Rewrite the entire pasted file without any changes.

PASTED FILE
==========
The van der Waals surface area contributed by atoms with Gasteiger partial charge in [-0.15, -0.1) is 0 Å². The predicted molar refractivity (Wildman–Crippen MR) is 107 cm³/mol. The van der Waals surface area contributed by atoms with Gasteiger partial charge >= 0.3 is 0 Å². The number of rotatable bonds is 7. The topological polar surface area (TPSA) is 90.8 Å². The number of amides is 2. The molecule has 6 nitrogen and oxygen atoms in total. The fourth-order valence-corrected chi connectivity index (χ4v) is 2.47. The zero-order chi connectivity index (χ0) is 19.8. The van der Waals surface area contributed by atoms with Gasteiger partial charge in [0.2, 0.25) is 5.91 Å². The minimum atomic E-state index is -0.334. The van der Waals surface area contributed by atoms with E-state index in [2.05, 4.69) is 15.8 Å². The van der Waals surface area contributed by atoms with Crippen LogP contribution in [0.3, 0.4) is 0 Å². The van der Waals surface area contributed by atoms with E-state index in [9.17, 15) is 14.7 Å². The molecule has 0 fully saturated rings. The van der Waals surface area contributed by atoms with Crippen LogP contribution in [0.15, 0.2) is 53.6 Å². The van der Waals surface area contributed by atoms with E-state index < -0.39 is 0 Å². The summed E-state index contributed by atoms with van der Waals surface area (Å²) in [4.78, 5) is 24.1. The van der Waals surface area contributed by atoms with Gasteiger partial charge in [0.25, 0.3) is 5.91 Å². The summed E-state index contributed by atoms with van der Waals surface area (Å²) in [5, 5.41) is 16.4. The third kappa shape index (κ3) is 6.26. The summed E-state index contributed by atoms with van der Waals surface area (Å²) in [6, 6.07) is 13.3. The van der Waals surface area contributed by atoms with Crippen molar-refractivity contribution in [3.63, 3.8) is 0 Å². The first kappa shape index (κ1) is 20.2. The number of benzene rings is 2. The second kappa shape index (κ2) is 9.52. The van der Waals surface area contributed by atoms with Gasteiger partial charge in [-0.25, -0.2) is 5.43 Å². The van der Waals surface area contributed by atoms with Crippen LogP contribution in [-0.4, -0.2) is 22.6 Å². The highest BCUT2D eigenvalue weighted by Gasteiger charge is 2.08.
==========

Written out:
The van der Waals surface area contributed by atoms with Gasteiger partial charge in [-0.15, -0.1) is 0 Å². The predicted molar refractivity (Wildman–Crippen MR) is 107 cm³/mol. The van der Waals surface area contributed by atoms with Gasteiger partial charge >= 0.3 is 0 Å². The number of rotatable bonds is 7. The topological polar surface area (TPSA) is 90.8 Å². The number of amides is 2. The molecule has 6 nitrogen and oxygen atoms in total. The fourth-order valence-corrected chi connectivity index (χ4v) is 2.47. The zero-order chi connectivity index (χ0) is 19.8. The van der Waals surface area contributed by atoms with Gasteiger partial charge in [0.2, 0.25) is 5.91 Å². The minimum atomic E-state index is -0.334. The van der Waals surface area contributed by atoms with E-state index in [2.05, 4.69) is 15.8 Å². The van der Waals surface area contributed by atoms with Crippen LogP contribution in [0.3, 0.4) is 0 Å². The van der Waals surface area contributed by atoms with E-state index in [9.17, 15) is 14.7 Å². The molecule has 0 fully saturated rings. The van der Waals surface area contributed by atoms with Crippen LogP contribution in [0.15, 0.2) is 53.6 Å². The van der Waals surface area contributed by atoms with E-state index < -0.39 is 0 Å². The summed E-state index contributed by atoms with van der Waals surface area (Å²) in [4.78, 5) is 24.1. The van der Waals surface area contributed by atoms with Gasteiger partial charge in [0.25, 0.3) is 5.91 Å². The summed E-state index contributed by atoms with van der Waals surface area (Å²) in [5, 5.41) is 16.4. The third kappa shape index (κ3) is 6.26. The summed E-state index contributed by atoms with van der Waals surface area (Å²) in [6, 6.07) is 13.3. The van der Waals surface area contributed by atoms with Crippen molar-refractivity contribution in [3.63, 3.8) is 0 Å². The first kappa shape index (κ1) is 20.2. The number of benzene rings is 2. The second kappa shape index (κ2) is 9.52. The van der Waals surface area contributed by atoms with Gasteiger partial charge in [-0.25, -0.2) is 5.43 Å². The van der Waals surface area contributed by atoms with Crippen LogP contribution in [-0.4, -0.2) is 22.6 Å². The highest BCUT2D eigenvalue weighted by Gasteiger charge is 2.08.